Powell v. Red Carpet Lounge

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280 S.C. 142 (1984)

311 S.E.2d 719

Frank POWELL, Sheriff of Richland County, Appellant, v. RED CARPET LOUNGE, Respondent. and Frank POWELL, Sheriff of Richland County, Appellant, v. DARRELLS CLUB, Respondent. and The STATE, Appellant, v. ELLENBURG AMUSEMENT COMPANY, Respondent.


Supreme Court of South Carolina.

January 10, 1984.

*143 Atty. Gen. T. Travis Medlock, Retired Atty. Gen. Daniel R. McLeod, Asst. Attys. Gen. Harold M. Coombs, Jr., Scott Elliott and Charles H. Richardson and Sol. James C. Anders, for appellants-respondents and appellant.

John T. Gentry, Pickens, Clinch Heyward Belser, Robert E. Kneece and H. Dewain Herring, Jr., Columbia, and John A. Martin, Winnsboro, for respondents-appellants.

Matthew R. Hawley, Jr., of Gentry & Hawley, Greenville, for respondent.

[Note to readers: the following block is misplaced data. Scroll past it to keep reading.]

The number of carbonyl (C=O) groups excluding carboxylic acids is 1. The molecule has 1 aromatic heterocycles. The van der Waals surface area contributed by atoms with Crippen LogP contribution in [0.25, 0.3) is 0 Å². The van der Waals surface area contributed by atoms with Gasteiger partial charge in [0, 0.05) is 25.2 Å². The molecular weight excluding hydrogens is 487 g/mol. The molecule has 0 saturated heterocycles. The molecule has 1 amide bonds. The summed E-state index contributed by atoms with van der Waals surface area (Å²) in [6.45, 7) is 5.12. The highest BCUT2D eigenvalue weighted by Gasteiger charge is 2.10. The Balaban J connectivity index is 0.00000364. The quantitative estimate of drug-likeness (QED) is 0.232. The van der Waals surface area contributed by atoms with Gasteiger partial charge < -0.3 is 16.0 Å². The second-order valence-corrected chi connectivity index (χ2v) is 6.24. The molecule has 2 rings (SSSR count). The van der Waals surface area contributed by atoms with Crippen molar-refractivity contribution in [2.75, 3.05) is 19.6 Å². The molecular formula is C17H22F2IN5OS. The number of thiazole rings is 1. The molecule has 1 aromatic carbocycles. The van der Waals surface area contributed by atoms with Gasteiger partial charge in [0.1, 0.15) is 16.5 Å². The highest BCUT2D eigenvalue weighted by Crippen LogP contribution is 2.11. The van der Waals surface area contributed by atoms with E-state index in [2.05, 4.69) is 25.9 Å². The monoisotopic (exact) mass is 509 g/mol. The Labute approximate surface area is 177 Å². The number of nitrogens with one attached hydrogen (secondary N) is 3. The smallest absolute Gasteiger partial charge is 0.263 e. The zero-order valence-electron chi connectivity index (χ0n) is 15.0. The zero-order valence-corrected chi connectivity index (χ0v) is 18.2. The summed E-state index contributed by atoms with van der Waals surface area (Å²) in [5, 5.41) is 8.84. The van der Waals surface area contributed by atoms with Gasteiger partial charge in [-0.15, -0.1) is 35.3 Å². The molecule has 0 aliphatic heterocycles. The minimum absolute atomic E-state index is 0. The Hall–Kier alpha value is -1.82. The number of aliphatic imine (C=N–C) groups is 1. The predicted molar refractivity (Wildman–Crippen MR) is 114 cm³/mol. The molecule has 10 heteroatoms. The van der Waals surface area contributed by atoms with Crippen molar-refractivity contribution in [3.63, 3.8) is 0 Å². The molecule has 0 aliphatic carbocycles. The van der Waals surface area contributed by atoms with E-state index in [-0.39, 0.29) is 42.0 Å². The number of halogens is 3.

January 10, 1984.


*144 These case on appeal from the circuit court were commenced by the Sheriff of Richland County (Appellant) against Red Carpet Lounge and Darrells Club (Respondents) to test the legality of coin-operated machines seized by the Appellant and alleged by him to constitute per se violations of § 52-15-10, South Carolina Code of Laws (1976), making them subject to confiscation and destruction under § 52-15-20.[1]

Section 52-15-10 was amended in 1982. We first consider the facts and law prior to amendment.

In contest is the legality of machines referred to as "Cute Girl", "Carolina Cup", "Draw Poker", "Black Jack", and "Bally Double Up." "Cute Girl" and "Carolina Cup" have been declared illegal and the ruling on these two machines by the circuit judge is not on appeal. "Draw Poker", "Black Jack" and "Bally Double Up" have been declared legal, inspiring this appeal on the part of the Sheriff. It has been stipulated that the claim of illegality is based solely on the existence and possession of the machines, and there is no contention of illegal use. Accordingly, the sole issue for determination is the legality or the illegality of the three types of machines referred to above without regard to their use.